This is an incomplete listing of all the projects I've been involved with that I feel are deserving of that abundant honor, cyber-immortality.
Cooper Hewitt Labs
At Cooper Hewitt Labs, I developed the infrastructure and interfaces that expose the Cooper Hewitt's 200,000-object collection to the public. In addition to expanding and maintaing the collections website, I developed tools in support of the museum's in-gallery interactive experience that allows visitors to engage the collection on touch-screen tables and remember their visits with an interactive Pen.
Created by the artist Marina Zurkow, Mesocosm is a series of animated landscapes that develop and change over time in response to software-driven data inputs. I built the platform which is used to position, schedule and synchronize hundreds of animated actors, backgrounds and environmental effects. Works in the Mesocosm series have been displayed at the Museum of Biblical Art's Back to Eden exhibition, the São Paolo Urban Digital Festival and Art Basel Miami Beach.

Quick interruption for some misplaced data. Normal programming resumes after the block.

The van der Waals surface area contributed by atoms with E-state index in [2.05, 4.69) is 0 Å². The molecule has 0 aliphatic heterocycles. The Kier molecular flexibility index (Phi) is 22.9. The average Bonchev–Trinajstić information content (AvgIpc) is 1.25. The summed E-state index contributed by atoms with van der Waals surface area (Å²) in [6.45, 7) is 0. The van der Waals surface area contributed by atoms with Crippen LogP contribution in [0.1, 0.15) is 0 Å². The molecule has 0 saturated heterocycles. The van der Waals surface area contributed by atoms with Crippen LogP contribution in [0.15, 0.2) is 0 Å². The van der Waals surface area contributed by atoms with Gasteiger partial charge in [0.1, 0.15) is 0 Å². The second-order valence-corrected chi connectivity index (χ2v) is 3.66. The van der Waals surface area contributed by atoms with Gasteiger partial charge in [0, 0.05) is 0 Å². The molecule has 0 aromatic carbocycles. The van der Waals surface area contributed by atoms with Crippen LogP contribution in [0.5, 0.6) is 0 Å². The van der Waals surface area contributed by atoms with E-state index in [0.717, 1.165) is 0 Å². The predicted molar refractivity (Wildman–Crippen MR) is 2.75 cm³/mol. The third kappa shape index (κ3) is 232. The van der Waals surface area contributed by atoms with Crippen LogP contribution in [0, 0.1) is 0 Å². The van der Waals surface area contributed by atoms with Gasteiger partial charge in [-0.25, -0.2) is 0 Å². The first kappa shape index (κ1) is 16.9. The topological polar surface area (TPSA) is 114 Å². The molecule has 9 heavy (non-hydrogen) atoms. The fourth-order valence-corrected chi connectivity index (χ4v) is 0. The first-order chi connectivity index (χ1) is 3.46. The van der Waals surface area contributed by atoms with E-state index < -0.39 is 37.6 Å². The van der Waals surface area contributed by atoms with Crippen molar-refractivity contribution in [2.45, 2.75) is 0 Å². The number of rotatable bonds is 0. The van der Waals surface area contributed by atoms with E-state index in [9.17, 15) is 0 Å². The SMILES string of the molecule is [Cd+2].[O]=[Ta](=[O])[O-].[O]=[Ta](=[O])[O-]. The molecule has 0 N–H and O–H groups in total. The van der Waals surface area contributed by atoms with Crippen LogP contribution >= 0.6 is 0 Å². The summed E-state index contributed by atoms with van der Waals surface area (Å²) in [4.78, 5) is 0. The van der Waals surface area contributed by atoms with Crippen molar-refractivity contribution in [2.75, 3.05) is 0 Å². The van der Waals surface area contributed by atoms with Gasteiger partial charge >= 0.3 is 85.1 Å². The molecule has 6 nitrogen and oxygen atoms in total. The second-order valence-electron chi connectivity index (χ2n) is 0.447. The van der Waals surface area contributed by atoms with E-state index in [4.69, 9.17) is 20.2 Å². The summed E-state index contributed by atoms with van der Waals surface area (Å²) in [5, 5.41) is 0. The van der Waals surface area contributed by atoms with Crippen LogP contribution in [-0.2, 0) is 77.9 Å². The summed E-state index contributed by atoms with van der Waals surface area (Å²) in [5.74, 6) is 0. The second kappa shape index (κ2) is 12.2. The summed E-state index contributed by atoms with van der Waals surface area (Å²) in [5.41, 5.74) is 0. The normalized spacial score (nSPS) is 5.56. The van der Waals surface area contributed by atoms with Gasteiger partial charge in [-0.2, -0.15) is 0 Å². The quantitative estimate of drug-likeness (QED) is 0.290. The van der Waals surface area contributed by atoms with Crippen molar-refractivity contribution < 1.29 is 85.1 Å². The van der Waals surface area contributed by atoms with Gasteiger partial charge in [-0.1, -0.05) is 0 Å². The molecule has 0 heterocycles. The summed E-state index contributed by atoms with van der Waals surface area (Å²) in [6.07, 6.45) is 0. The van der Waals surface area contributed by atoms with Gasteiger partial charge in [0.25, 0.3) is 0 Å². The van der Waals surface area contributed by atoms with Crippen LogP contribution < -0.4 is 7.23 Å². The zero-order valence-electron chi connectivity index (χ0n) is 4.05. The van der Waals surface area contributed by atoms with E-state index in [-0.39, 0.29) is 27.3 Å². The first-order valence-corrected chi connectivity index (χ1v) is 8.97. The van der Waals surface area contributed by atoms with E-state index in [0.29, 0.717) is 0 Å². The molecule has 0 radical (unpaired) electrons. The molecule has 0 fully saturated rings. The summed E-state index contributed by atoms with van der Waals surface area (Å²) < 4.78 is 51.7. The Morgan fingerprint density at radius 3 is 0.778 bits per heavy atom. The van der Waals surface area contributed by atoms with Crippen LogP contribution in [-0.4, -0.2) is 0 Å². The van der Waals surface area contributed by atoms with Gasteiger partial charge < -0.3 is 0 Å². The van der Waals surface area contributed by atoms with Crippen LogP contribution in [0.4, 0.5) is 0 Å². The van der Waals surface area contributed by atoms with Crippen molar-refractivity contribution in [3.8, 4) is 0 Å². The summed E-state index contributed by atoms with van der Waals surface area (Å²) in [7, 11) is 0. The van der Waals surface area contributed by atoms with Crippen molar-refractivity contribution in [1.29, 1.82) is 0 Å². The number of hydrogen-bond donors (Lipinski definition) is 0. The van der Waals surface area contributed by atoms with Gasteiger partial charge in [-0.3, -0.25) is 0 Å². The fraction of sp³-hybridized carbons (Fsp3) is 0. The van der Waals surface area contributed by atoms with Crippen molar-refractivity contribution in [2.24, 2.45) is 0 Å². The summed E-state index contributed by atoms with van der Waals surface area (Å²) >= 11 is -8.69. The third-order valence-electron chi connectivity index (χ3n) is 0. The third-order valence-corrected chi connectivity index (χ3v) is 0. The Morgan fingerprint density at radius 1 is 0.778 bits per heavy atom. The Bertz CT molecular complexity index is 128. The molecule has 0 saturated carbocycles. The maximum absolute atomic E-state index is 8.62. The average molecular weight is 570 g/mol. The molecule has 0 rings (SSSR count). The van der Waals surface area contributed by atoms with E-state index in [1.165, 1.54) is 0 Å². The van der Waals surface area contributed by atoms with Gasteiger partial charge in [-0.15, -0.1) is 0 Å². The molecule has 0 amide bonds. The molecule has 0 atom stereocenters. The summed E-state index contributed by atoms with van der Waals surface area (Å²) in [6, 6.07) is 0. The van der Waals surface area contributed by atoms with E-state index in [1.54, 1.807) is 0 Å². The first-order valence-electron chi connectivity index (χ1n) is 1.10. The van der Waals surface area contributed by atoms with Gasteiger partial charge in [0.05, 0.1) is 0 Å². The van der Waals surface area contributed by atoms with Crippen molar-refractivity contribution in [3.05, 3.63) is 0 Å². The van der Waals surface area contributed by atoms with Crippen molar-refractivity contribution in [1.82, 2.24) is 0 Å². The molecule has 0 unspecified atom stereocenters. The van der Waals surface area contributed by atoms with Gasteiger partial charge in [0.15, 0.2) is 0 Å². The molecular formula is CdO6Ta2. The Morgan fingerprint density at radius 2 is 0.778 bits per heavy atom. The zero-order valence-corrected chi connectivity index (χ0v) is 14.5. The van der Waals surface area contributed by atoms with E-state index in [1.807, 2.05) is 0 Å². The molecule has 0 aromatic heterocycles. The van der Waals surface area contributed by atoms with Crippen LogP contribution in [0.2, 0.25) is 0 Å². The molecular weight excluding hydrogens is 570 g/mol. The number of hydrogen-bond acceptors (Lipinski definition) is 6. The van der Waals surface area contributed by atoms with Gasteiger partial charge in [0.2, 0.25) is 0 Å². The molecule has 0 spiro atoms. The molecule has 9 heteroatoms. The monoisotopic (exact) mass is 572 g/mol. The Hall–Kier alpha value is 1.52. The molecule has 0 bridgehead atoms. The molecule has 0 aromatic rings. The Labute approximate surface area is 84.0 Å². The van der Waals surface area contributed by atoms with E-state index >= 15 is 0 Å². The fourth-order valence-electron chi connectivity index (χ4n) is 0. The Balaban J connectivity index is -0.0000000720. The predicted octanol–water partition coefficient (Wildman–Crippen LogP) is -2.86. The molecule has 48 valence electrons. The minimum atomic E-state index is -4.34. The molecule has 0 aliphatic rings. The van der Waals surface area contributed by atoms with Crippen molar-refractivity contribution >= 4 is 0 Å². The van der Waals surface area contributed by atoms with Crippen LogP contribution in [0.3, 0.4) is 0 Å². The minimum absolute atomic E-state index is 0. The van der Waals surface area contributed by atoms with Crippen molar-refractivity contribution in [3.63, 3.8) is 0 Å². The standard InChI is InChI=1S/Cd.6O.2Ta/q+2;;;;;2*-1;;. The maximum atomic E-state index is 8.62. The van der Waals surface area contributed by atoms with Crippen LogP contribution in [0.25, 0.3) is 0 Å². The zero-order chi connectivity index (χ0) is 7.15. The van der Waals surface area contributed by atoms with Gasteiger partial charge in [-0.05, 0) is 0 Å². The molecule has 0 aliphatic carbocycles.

Adventures of Teen Bloggers
My thesis project at ITP, Adventures of Teen Bloggers is a creative-nonfiction graphic adventure that lets you become a real teen blogger from the heyday of LiveJournal.
The Trophy of the Future
The world’s first internet-enabled trophy. For my fantasy football league, I encased 320 LEDs in a gallon of resin, sat it atop a mahogany plinth and wired it up to an Arduino Yún. The trophy displays past champions, league standings and current NFL headlines.
Soundboard for Live Performance
A no-frills, open-source, browser-based soundboard.
Video Spokesperson Walkout Party
There’s a surprising number of actors willing to walk out from the side of the browser window and talk about your website. Do they get lonely? Not any more. I invited a bunch of them to a party.
A two-player browser-based fighting game that I built with Mike Allison. We were inspired by “bad physics” games like QWOP and Sumitori Dreams and wanted to capture those awkward character motions while maintaining a quick and easy experience for players.